Sedimentary evidence relating to the tectonic evolution of the Lau Basin, SW Pacific, from ODP Sites 834-839 (ODP Leg 135)

Rothwell, R.G.. 1998 Sedimentary evidence relating to the tectonic evolution of the Lau Basin, SW Pacific, from ODP Sites 834-839 (ODP Leg 135). In: Hart, M.B., (ed.) Geological Evolution of Ocean Basins: Results from the Ocean Drilling Program. London, Geological Society of London, 211-229. (Geological Society Special Publications, 131).

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Six sites were drilled during Ocean Drilling Program Leg 135 in the western Lau backarc basin in the southwest Pacific (Sites 834–839). These sites are all located in basins within a horst and graben terrain and form an approximate transect across the rifted arc basement onto crust considered to have been formed at the East Lau Spreading Centre. The sedimentary sequences recovered from these backarc sites range in age from the late Miocene to the Holocene; they consist primarily of a lower succession of volcaniclastic sediment gravity-flow deposits interbedded with hemipelagic clayey nannofossil oozes and nannofossil clays, overlain by a distinctive upper succession of hydrothermally stained hemipelagic, and locally redeposited, clayey nannofossil oozes. The volcaniclastic sediment gravity-flow deposits are predominantly massive, proximal, vitric gravels, sands and silts, that are mainly locally derived from adjacent basement ridges and intrabasin seamount volcanoes. At Site 835, which was drilled in a small extensional sub-basin in the oldest part of the Lau Basin, the upper clayey nannofossil ooze sequence is anomalously thick and rigorous sedimentological analysis shows that much of this sequence is redeposited. Thick clayey nannofossil ooze turbidite muds are identified that closely resemble the enclosing clayey nannofossil ooze hemipelagites. These thick turbidite muds are associated with mudclast conglomerates, interpreted as muddy debris-flow deposits, and a number of coherent rafted blocks of older hemipelagic sediment. These allochthonous deposits testify to several episodes of instability in the sub-basin that may be related to large-scale tectonic activity caused by the southward passage of ocean-ridge propagator tips past the latitude of the drillsite. Episodes of increased sediment deposition, due to increased frequency of turbidite emplacement, are evident at all of the Lau Basin backarc drillsites, and these correlate moderately well with the closest approach of the propagating ridge tip to each sub-basin. The research presented illustrates how turbidites, once identified, can be used to decipher complex tectonic histories, and demonstrates the importance of local tectonic controls on sediment redeposition in backarc basins.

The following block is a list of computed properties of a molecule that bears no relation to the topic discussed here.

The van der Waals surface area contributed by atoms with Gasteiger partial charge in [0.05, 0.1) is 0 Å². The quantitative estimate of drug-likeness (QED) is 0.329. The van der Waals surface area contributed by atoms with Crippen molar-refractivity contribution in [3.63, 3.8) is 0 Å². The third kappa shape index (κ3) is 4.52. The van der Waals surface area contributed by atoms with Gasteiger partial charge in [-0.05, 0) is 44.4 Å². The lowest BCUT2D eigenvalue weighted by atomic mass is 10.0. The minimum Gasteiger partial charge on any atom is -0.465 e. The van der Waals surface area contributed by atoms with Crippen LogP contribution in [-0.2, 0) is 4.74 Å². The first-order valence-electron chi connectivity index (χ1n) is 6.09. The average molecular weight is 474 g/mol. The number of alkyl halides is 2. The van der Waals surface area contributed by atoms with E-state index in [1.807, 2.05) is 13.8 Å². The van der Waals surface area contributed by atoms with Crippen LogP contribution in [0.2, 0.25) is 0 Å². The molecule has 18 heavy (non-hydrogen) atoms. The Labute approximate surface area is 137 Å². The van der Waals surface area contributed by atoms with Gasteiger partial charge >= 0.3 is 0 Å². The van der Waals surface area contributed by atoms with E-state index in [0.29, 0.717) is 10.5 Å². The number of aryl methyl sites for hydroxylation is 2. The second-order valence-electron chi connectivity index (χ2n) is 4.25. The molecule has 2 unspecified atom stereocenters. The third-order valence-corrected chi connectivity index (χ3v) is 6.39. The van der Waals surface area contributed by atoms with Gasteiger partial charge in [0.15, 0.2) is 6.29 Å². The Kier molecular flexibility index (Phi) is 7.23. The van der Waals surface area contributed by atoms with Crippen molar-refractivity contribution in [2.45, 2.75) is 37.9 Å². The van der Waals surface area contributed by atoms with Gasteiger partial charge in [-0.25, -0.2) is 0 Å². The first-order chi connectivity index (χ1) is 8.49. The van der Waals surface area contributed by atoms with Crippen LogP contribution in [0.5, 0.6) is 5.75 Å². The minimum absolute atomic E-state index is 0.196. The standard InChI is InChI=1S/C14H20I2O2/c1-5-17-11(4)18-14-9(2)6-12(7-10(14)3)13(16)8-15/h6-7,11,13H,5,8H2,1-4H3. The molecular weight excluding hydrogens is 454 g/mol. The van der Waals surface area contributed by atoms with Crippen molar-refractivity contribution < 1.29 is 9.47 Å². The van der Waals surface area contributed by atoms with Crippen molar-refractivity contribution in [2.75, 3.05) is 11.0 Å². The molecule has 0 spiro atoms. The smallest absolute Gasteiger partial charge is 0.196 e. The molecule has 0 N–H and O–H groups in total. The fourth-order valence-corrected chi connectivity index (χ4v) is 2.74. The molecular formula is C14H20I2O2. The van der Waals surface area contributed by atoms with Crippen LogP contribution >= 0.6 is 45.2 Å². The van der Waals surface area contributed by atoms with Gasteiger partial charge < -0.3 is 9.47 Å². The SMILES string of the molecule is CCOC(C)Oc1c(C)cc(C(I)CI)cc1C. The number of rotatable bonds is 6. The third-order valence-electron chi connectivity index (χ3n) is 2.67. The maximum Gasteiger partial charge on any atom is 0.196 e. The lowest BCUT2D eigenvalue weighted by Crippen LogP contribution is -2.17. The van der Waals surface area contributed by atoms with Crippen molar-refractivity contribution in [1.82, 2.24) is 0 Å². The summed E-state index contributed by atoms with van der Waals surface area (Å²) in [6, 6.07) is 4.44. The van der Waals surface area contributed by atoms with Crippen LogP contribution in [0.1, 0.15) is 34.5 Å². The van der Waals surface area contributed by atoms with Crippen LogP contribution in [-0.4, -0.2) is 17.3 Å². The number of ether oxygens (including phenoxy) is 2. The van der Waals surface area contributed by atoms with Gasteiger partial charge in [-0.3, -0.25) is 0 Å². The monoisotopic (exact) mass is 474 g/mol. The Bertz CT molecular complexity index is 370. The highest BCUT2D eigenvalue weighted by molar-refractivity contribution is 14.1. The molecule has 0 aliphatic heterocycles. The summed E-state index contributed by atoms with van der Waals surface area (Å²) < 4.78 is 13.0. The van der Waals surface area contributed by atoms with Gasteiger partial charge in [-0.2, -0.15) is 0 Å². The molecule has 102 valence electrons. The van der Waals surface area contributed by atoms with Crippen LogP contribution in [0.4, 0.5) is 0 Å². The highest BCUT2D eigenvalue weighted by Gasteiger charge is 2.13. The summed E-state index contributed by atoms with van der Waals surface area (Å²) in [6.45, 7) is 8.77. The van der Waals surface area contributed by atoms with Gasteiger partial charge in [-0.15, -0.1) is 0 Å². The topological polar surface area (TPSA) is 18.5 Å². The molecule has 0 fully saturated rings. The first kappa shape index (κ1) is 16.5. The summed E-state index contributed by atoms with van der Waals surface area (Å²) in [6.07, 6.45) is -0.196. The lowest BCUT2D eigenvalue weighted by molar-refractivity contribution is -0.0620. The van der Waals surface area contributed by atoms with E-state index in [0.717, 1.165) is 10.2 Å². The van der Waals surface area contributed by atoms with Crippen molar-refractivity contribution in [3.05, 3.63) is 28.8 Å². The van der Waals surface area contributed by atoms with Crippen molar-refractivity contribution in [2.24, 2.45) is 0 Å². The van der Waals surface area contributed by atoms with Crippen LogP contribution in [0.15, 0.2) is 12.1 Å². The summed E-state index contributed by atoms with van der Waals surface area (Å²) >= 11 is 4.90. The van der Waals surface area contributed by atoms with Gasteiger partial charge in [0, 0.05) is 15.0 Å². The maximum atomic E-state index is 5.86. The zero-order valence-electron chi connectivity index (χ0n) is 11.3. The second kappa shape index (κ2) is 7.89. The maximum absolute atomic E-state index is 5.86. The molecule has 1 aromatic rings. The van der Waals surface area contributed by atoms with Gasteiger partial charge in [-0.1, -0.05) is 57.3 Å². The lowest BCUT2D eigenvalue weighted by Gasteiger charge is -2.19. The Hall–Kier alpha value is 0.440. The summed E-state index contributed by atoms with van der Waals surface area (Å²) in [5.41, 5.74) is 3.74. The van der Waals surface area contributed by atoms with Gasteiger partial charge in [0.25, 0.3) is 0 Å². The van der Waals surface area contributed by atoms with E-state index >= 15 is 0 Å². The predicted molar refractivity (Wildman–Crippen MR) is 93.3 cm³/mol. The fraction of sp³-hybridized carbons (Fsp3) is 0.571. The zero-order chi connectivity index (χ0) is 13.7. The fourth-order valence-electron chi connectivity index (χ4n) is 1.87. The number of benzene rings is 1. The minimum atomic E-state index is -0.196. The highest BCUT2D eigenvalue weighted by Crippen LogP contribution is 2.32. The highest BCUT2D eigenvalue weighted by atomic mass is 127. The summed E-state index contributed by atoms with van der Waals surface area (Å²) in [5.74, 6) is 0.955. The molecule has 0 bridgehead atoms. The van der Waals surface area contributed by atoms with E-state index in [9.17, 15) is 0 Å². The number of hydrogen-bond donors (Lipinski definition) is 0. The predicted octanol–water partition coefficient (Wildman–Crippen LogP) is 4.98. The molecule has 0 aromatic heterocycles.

Item Type: Publication - Book Section
Digital Object Identifier (DOI):
ISBN: 1-86239-003-7
ISSN: 0305-8719
Date made live: 08 Aug 2013 14:09 +0 (UTC)

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